On the subject of delays, one of the most egregious is the absence of any progress on the identification and establishment of a nuclear repository. In the words of the road map:

“A process is well underway to identify a suitable site in which to develop a GDF”— a geological disposal facility—

“that has suitable geology and the support of a local community.”

Those words vary little in content from the original White Paper in 2008 that stated that such a process was to get under way.

Photo of Mark Tami Mark Tami Opposition Pairing Whip (Commons)

I have been to Finland and seen its waste repository. It is not rocket science—it is not that difficult. We have put this off for years and years. The argument always used against the industry is, “There is no answer to the waste.” Well, there is an answer, and it is straight- forward. We just need to make that decision.

Photo of Alan Whitehead Alan Whitehead Shadow Minister (Department for Business, Energy and Industrial Strategy) (Energy and Climate Change), Shadow Minister (Climate Change and Net Zero)

My right hon. Friend has more or less written the rest of my speech for me. He is right that it is not rocket science; it is nuclear science. And it is pretty straightforward, essentially.

By the way, the White Paper under the previous Labour Government said in 2008 that the process should get under way rapidly, with community consent, and that a geological disposal facility should follow shortly after. Nothing has happened since then, but it is vital, as we contemplate the kind of programme that we are envisaging for nuclear and the decommissioning of all but one of our current nuclear fleet, that a storage facility gets under way. We need rather more in the road map than the sparse words right now, or we at least need a renewed specific pathway for a disposal facility to be published. I would be interested to hear from the Minister whether he is positively inclined towards that idea and whether he appreciates the urgency of making progress on a secure geological disposal facility.

Photo of Andrew Bowie Andrew Bowie Parliamentary Under Secretary of State (Department for Energy Security and Net Zero) 3:43, 22 Chwefror 2024

It is a pleasure to see you in the Chair this afternoon, Madam Deputy Speaker. I commend my hon. Friend Damian Collins on securing this important debate, and on the speed at which he was able to secure it, given that it was only a month and a half ago that I was standing at this Dispatch Box and publishing the nuclear road map. He is absolutely right to seize the opportunity presented in the civil nuclear road map, and I commend him for his consistent efforts on this agenda and for championing his constituency. I was grateful to visit Dungeness last year with my hon. Friend. I saw the strong local support for that site as a potential future location for a small modular reactor. I very much enjoyed my trip to the local pub and the fish and chips—should that be fission chips?—that we were served following our visit to the reactor.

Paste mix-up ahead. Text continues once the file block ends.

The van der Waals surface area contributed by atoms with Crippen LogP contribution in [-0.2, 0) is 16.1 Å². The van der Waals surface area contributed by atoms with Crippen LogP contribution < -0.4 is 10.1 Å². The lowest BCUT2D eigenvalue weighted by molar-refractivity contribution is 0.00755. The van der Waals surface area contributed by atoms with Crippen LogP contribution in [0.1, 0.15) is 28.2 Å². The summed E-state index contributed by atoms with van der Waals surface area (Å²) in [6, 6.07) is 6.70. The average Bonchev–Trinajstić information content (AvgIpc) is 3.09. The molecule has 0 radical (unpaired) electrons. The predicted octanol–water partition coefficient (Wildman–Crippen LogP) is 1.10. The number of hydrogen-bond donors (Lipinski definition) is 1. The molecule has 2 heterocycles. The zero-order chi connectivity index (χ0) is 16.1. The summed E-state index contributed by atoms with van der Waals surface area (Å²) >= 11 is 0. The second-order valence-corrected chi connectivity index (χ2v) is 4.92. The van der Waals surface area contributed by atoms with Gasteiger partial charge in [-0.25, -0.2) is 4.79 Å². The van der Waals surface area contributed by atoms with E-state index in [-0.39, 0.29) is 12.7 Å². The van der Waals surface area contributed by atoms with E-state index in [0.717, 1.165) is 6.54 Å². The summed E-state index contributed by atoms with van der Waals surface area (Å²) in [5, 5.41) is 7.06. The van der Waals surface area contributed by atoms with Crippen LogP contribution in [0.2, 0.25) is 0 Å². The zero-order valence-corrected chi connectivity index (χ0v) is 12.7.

The UK already delivers high-quality apprenticeships in the nuclear sector. We recognise the need to increase the number of apprentices to ensure that the nuclear sector can keep up with demand, without compromising the quality of training or career opportunities. The value of energy generation to communities around the country is an essential part of the discussion.

A month on from the publication of the civil nuclear road map, I am pleased to be discussing it here today. The Government are focused on creating a stable, secure and clean energy supply for the country. The publication of the road map sets out plans for the great nuclear revival of this country. As my right hon. Friend Philip Dunne, who has been a consistent champion of this, pointed out, nuclear plays a key role in our drive towards net zero. That has been recognised not only by this country but at COP by 30 other countries around the world, who came together to pledge to increase their nuclear generating capacity by 30% so that we can take concrete action on the biggest challenge of our time, which we all agree is climate change.

Nuclear power generation is a low-carbon, proven technology that will play an important role in making our energy system more resilient and less polluting. We have set out this expansion with quantifiable aims. We want to achieve up to 24 GW of nuclear power generation by 2050, which is four times what we currently produce. That ambition will require us to deploy a range of technologies from large-scale gigawatt reactors to small modular reactors and, coming down the stream, advanced modular reactors. On the first of those technologies, I am pleased to say that we are making incredibly good progress. Since the subject was last raised in the House on 11 January, the Government have made available a further £1.3 billion for the construction of Sizewell C. That brings the total Government investment available for the project to £2.5 billion.